about 560 miles above the earth.
To Launch More
The broadcast saidthe Russians
plan to launch several more earth
satellites in the next year. It
declared the developments will
open a way for travel to the
Moscow said the satellite is fit-
ted with steel radio transmitters
continuously sending signals earth-
ward on the 15 and 7.5 meter wave
lengths and easily received by a
broad range of amateur sets.
Its announced weight of about
185 pounds is more than eight
times the weight of a projected
U.S. earth satellite.
San, Marino
Rebels Against
SAN MARINO (P) - A charge
that Italian Communist leaders
want to turn San Marino into a
seconii Hungary arose in this tiny
republic's stalemated "October
revolution" last night.
Waving a white handkerchief,
a leader of the. San Marino's be-
leaguered Red regime paid a 30-
minute visit yesterday to four men
of the provisional anti-Commu-
nist government in an abandoned
steel mill close to the Italian bor-
An informant at the provisional
headquarters said the envoy,
Communist Vittorio Melloni of
the Grand Council - Parliament
- did not come to make any deal
but burst into tears and told the
group Italian Reds "are prevent-
ing us from reaching the accord

'e .cusul I asi nign aite
Moscow announcement that S
scientists had succeeded inlauz
ing an artificial moon.
The congratulations were
tended by Dr. Lloyd Berknei
American official of the Intel
tional Geophysical Year.
The occasion was a coc
party. at the Russian Bmb
given for those attending a sa
confernece of the IGY.
Dr. Berkner, who is the rep
'on earth satellites and rocket
a special .commttee of the3
said he had ,earned from a'
dispatch of the Russian annot
He offered hiis congratulai
while Dr. A. A. Blagonravov
other Soviet scientists at the j
beamed in appreciation.
In another recognition of S
success, Dr. Joseph Kaplan, el
man of the United States Nat
Committee for IGY, said: "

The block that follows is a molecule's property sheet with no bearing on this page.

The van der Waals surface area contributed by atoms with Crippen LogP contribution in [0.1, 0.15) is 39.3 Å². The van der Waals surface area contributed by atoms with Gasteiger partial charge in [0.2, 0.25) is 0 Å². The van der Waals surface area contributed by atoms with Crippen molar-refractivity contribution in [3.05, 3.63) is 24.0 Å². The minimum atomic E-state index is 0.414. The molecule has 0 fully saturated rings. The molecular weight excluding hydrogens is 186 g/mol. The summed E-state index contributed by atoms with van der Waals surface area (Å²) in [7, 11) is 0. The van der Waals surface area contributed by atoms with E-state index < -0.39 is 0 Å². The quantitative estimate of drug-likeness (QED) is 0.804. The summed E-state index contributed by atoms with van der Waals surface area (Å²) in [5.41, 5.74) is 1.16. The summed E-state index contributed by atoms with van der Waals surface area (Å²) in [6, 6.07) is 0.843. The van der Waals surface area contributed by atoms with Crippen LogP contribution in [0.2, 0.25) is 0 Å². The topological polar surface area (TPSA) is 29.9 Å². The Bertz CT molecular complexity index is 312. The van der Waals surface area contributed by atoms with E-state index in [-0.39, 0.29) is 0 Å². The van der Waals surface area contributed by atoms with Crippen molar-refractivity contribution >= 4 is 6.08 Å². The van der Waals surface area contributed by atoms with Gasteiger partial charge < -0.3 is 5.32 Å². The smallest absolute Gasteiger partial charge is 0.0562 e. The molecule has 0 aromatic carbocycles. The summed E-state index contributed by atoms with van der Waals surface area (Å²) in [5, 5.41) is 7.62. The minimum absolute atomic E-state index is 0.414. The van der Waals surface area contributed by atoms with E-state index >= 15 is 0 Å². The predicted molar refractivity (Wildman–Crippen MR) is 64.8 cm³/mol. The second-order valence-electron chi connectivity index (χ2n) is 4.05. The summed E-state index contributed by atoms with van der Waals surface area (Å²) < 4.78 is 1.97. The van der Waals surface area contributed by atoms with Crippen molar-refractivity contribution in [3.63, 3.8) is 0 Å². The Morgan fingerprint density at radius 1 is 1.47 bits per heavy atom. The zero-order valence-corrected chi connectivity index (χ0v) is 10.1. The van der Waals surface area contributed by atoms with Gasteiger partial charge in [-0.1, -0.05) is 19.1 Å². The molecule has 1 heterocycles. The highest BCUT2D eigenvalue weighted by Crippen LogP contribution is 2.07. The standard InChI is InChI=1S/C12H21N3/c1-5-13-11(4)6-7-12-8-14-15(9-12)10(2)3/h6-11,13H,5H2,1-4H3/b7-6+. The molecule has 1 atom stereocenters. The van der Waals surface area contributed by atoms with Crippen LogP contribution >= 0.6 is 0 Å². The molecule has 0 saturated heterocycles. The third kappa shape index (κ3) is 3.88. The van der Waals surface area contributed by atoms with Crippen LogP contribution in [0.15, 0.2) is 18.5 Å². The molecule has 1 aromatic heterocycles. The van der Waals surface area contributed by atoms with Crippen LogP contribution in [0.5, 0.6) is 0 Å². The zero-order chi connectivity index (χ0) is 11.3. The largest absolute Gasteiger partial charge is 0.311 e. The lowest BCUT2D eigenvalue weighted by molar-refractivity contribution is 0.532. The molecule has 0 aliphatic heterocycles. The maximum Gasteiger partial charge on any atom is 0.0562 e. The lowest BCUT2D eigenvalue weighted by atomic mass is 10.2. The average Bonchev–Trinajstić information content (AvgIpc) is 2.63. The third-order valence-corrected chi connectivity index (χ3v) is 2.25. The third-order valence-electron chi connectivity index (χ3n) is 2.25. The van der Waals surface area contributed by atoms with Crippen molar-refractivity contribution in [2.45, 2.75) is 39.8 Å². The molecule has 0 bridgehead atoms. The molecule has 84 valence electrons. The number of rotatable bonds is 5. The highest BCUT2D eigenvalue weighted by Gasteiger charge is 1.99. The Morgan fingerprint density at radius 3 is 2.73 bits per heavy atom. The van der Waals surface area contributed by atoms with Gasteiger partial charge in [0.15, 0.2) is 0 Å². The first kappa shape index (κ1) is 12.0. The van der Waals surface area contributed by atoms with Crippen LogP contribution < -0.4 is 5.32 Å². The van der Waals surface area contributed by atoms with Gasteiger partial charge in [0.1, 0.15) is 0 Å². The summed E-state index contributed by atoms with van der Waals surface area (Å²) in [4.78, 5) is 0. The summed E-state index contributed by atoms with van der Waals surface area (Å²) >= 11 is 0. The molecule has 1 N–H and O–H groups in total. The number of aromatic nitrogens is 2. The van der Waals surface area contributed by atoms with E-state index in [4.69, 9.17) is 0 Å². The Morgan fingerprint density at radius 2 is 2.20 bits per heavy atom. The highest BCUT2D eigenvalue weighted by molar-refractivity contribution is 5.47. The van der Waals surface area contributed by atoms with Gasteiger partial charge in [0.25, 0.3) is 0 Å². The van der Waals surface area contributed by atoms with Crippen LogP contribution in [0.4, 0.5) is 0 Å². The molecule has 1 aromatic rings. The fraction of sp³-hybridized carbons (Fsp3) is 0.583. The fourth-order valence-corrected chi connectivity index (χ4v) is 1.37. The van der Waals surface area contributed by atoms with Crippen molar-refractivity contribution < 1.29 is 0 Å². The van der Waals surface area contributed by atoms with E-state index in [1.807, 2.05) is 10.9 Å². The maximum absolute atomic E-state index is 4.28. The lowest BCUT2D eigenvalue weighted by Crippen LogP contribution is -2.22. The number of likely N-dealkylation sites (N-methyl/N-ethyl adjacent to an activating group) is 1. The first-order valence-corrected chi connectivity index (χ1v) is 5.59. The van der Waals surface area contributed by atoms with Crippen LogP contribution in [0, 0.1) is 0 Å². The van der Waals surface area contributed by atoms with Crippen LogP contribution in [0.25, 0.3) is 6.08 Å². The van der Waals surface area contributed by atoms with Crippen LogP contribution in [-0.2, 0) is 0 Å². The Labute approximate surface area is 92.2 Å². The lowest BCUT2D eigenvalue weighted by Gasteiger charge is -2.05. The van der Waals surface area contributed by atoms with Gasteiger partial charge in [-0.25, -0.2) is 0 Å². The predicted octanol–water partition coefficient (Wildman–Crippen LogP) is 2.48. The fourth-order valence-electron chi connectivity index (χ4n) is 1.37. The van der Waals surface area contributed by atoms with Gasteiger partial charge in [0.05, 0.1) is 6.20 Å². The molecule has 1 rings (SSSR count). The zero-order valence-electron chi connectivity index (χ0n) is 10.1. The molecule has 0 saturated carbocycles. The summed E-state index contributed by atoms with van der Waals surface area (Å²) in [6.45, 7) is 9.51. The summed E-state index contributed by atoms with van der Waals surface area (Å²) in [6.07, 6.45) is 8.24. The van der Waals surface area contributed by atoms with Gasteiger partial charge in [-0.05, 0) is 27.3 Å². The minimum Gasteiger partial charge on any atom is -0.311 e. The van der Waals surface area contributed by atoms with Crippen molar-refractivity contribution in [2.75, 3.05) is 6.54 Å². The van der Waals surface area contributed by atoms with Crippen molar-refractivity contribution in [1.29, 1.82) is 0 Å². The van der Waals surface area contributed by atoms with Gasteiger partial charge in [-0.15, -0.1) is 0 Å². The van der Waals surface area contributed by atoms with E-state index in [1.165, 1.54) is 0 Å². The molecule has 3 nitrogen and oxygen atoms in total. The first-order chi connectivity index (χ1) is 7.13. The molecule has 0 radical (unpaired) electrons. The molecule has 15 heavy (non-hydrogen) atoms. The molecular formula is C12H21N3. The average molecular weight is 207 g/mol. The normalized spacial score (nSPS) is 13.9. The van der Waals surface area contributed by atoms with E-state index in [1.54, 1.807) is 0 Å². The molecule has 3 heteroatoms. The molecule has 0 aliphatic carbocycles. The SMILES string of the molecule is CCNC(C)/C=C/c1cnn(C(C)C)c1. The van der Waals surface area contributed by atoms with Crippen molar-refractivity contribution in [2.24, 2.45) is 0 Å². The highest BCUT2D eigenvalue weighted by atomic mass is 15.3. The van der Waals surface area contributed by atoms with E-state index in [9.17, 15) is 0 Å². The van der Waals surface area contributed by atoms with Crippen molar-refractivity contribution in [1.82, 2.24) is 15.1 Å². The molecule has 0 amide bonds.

amazed that in the short
which they had to plan-obvi1
not any longer than we ha
think it was a remarkable ach
ment on their part."
iturks Den.,
Red Charg<
ANKARA (A)-Turkey t o
sharply rejected Soviet charg
planned aggression against S
and publicly challenged Moscc
abandon its own Middle East
The Turkish government
leased the text of a letter :
Premier Adnan Menderes to S
Premier Nikolai Bulganin clain
"subversive actions in Syria1
reached a culminating point.
"This country -: Syria - is a
ing itself speedily and far be
its logical defensive needs," I
deres said.
"Or rather it perhaps is I
turned into an armament-'c
eventually to be used by other
"If establishment of the
friendship based on mutual
between our two countries is
sired as you state in your r
sage," the Turkish leader
"discontinuance of a policy
sued in the Middle East and
pecially in Syria would gr
contribute to this end."
Menderes' letter was inr
to. one from Bulganin Sept. 1
cusing Turkey of threatenin
provoke a. third world war
massing troops on the Syrian'
der for what is called an An
can planned attack.
Hatcher Tall
Of ' Status
University President Ha
T-To - -m gil ria bi

14 i



Wolverines, Bulldogs Clash in Stadium Opener

Associate Sports Editor
Captain Jefferson Beauregard
Davis, a name from the old South,
wilj lead a determined Confederate
band of Georgia Bulldogs in the
mammnth Michigan Stadium this

show for

they have two losses to
their efforts (26-7 to

TexAs and 9-6 to Vanderbilt), Du-
fek reports the Bulldogs have lost
to .strong clubs.
Last week, Georgia outgained a
touh fnst Vanderbilt team by

ran through a spirited drill in the
empty bowl.
Rauch reported that the Georgia
team has "improved considerably"
in the last two weeks. "Many of
our sophomores had the first game
butterflies in the Texas game," he
said "hut with this famnp hhinA


rid ~